One thing my readers have come to know about me over the past few years is that I am a champion of regions that don’t receive much press or mainstream attention; the underdogs of coffee producing regions. Countries like Tanzania, Sulawesi, Bolivia, and, certainly, Peru. While regions like Kenya, Ethiopia, Colombia, or Guatemala are fairly ubiquitous presences in any given roaster’s product lineup, a country like Peru usually isn’t as readily available. So when I learned that Ruby Coffee Roasters—one of the best roasters in the country—would be carrying their very first offering Peru—an offering that is exclusive to Ruby, no less!—I immediately jumped on their website and ordered it.
The Peru Idelberto represents the entirety of a small microlot grown by Idelberto Apaza Villasante. Located in Puno, Peru at an elevation of 1800 meters above sea level, Villasante grows Caturra, Typica, and Bourbon varieties and processes them in a unique way. According to the roaster, the coffee is technically washed and dried on a patio, but there is a little bit of mucilage left over. This actually isn’t much unlike a processing method practiced in Brazil known as miel (or “pulp natural”). Miel involves the removal of the skin from the coffee (like the first step of the wet process), but instead of fermenting and removing the fruity mucilage, the coffee is dried with the fruit clinging to the parchment layer.
It’s a real shame that coffees like Idelberto’s don’t have more of a presence in today’s specialty market, because Peru (and Puno, in particular) possesses one of the world’s most ideal terroirs. Coffee grows at great altitude in Puno with a lot of the terrain sitting perched over 2,000 meters above sea level and Puno coffee farmers, and Peru in general, utilize great natural shading. Most farmers here process their own fruit manually on hand crank depulping machines, ferment in small tanks, wash in the same tanks, and then take their parchment down the mountain to community drying patios which are owned by the local cooperative.*
Welcome to my Table, here in the corner of this cafe. Today we’re sipping the Peru Idelberto, from Ruby Coffee Roasters in Nelsonville, Wisconsin. Feel free to pull up a chair.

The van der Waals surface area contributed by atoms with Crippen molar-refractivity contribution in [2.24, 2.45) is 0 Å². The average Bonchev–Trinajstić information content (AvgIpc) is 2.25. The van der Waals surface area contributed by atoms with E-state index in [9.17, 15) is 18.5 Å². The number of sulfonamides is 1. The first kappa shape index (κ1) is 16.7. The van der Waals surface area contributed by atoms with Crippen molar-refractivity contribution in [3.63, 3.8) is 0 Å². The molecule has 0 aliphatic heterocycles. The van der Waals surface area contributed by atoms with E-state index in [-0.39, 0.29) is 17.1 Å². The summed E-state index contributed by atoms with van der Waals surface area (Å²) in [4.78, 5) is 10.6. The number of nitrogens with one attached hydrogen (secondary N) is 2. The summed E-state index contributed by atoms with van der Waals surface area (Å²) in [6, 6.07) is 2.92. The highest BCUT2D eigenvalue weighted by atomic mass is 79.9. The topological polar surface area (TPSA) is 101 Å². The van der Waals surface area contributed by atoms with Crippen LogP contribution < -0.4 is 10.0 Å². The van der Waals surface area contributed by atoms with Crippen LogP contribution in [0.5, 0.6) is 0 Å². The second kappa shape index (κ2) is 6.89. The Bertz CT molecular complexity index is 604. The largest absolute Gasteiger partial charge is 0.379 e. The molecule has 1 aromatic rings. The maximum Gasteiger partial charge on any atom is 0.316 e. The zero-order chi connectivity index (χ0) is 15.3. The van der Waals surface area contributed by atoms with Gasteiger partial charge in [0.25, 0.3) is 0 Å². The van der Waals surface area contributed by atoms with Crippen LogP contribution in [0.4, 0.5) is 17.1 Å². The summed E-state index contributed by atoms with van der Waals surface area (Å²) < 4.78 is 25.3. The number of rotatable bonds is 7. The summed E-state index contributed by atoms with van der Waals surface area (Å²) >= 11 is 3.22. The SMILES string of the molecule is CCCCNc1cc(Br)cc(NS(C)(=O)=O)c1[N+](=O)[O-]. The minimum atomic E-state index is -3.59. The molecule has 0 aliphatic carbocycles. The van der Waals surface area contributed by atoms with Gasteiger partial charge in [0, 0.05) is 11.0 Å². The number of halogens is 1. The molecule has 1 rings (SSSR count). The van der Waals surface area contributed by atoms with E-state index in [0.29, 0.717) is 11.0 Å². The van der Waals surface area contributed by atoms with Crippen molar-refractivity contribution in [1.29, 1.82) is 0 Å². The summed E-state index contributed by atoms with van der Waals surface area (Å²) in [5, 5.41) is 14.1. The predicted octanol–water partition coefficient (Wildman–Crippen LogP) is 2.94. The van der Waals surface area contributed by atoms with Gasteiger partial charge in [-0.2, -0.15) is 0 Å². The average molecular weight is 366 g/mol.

region: Puno, Peru
farm: Peru Idelberto
producer: Idelberto Apaza Villasante
elevation: 1800 meters above sea level
cultivars: Caturra, Typica, Bourbon
process: semi-washed, patio dried
The aroma of the Peru Idelberto is subtle, but presents a melange of scents that are fragrant, fruity, and sweet. Nuances of dark chocolate, brown sugar, dark berries, and red grape juice.
As I take my first few sips from the cup, immediately post-brew, I can’t say I’m surprised that the coffee’s not making a huge impression on my taste taste buds. It’s a pretty full-bodied coffee, but like its aroma suggested, it’s also a mellow, subtle coffee; one that’s not blowing my taste buds away with bright, bombastic flavors. The more it cools, though, the coffee just starts oozing with flavor; and it continues to expose layer upon layer as the cup progresses, each sip revealing another nuance or two. It’s as if I’ve cracked through the coffee’s crust, and a river of juicy fruits has begun to seep through.
There is a base flavor of dark chocolate and salted caramel, and a slow, lazy river of fig, raisin, black currant, dates, plum, Gala apple, and red grape unfurls over the top. Additional flavor complexities include nuances of cinnamon and pecan. This is a wonderfully dense, buoyant, and rounded coffee and it features a supple mouthfeel. Additionally, the cup is deep and long; the longer I sit with it, the more it reveals.
Full body; supple mouthfeel; tartaric acidity; clean finish.
As I mentioned in my preamble, I am a champion of Peruvian coffees and Ruby’s Peru Idelberto is evidential of my enthusiasm for the region. Coffees like this one deserve to be recognized and celebrated.
The Peru Idelberto, Ruby Coffee Roasters’s first Peruvian offering, is a coffee that is densely packed with flavor, impeccably balanced, and possesses a supple, buoyant mouthfeel. But what really set this coffee apart from others, for me, was its depth; even as the cup cooled, the coffee just kept going and going, each sip revealing layer upon layer of flavor.
Again, this isn’t a coffee that was bright or bombastic; it’s not one that will blow you away, or dazzle you with effervescence. No, this is a subtle coffee that
requires invites its consumer to spend time with it; it’s a coffee that tells a story from first sip to last drop. And if you cup this one with thoughtful consideration, I can guarantee you that you will be an attentive audience.